Palm Jumps to 14-Month High as Rains May Curb Malaysian Output

Palm oil rallied to the highest level in more than 14 months on speculation that rains in Malaysia, the world’s second-largest producer, may hamper production of the tropical oil used in everything from food to fuel.

The contract for February delivery climbed 1 percent to 2,667 ringgit ($825) a metric ton on the Bursa Malaysia Derivatives, the highest level at close for the most-active futures since Sept. 25, 2012. Futures advanced 0.5 percent this week, the fourth straight week of gains.

Malaysian Meteorological Department warned of heavy rains and thunderstorms in Johor, Pahang and Terengganu states today and forecast isolated thunderstorms over Johor, Sarawak and Sabah, the biggest palm oil producing states, for the next seven days. The monsoon in Malaysia usually begins in November.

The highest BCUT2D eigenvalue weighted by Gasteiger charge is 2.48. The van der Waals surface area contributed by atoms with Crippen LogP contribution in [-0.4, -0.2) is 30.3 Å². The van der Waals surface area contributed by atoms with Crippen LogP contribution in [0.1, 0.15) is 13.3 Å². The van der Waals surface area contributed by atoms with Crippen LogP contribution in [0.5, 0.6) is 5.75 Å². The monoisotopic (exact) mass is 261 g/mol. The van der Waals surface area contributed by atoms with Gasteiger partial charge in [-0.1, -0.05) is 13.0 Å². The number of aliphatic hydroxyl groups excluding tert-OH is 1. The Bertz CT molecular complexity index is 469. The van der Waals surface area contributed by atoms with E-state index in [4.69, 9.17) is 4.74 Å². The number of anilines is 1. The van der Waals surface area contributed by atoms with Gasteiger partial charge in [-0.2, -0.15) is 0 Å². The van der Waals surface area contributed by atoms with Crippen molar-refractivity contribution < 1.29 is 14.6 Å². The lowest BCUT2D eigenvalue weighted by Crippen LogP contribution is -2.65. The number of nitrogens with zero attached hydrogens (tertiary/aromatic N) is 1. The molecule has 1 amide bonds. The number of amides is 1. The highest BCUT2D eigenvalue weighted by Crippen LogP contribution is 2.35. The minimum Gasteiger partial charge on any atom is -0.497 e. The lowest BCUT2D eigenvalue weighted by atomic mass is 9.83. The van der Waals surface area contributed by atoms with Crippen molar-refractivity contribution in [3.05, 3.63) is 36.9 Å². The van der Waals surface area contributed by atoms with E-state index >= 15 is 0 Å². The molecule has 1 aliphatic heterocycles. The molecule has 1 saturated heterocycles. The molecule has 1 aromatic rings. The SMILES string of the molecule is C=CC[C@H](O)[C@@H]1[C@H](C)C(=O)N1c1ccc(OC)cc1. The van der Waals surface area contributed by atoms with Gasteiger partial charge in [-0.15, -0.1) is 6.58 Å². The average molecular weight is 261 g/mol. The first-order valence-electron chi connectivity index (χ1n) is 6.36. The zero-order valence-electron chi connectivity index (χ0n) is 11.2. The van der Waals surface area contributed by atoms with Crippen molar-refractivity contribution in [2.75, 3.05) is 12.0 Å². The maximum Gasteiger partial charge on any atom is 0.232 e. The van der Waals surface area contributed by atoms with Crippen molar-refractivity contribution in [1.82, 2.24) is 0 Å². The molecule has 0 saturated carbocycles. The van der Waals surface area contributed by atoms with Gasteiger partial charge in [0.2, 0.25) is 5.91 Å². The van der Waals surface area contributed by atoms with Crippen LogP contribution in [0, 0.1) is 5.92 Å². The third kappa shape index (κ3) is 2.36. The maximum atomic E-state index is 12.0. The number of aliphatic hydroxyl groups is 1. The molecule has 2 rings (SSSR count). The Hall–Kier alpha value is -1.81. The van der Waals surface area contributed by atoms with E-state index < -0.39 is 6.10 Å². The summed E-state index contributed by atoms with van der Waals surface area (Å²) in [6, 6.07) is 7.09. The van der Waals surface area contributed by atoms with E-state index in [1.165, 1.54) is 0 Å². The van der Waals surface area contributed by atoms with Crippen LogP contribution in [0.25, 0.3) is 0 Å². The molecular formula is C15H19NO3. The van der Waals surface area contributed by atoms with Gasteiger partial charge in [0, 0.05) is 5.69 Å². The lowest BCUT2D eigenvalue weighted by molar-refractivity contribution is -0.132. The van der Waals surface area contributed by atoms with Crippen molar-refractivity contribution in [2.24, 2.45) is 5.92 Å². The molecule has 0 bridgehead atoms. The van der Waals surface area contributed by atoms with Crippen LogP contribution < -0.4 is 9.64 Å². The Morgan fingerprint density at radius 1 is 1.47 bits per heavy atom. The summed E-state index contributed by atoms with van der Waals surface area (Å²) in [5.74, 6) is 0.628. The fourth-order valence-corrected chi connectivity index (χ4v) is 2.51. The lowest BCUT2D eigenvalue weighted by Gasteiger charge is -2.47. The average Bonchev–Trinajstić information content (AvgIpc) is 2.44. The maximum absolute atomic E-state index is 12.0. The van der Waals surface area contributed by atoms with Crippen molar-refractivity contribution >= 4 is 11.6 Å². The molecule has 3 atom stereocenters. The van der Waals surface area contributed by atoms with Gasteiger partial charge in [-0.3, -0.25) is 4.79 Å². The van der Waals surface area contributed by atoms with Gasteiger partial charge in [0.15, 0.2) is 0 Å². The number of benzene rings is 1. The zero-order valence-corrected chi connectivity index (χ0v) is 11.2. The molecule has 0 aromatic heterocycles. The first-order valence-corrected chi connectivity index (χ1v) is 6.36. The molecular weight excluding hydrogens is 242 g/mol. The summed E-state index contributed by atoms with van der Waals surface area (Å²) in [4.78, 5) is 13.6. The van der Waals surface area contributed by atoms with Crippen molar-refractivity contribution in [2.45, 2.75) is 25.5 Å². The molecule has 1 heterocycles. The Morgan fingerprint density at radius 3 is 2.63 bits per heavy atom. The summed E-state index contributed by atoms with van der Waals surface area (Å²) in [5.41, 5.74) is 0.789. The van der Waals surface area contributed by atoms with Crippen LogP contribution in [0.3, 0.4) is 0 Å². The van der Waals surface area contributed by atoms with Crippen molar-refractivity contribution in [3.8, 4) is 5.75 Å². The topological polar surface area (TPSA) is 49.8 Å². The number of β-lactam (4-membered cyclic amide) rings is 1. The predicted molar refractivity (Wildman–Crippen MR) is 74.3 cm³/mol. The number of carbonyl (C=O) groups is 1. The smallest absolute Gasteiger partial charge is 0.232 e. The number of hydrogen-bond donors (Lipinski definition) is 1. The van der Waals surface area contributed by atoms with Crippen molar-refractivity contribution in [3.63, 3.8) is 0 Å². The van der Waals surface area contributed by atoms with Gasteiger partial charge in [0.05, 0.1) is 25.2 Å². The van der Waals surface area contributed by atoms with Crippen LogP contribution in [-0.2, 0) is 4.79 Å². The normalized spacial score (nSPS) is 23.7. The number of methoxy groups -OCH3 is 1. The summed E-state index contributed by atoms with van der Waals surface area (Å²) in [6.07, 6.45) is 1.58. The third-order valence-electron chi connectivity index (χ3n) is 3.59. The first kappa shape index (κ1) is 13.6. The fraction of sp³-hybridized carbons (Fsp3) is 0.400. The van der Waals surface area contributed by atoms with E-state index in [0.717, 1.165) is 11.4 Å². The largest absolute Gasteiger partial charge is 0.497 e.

“Production will be disturbed because of the heavy rains and December production may be less compared with the previous month,” said Prathamesh Mallya, an analyst at AnandRathi Commodities Ltd. in Mumbai. “Soybean oil prices have also risen because of the biodiesel mandate in Argentina and Brazil. Demand for the oils will go up.”

Soybean oil for January delivery advanced 0.7 percent to 40.89 cents a pound on the Chicago Board of Trade. Soybeans slid 0.4 percent to $13.2275 a bushel.

Refined palm oil for May delivery climbed 0.4 percent to end at 6,182 yuan ($1,016) a ton on the Dalian Commodity Exchange. Soybean oil advanced 0.4 percent to close at 7,232 yuan.

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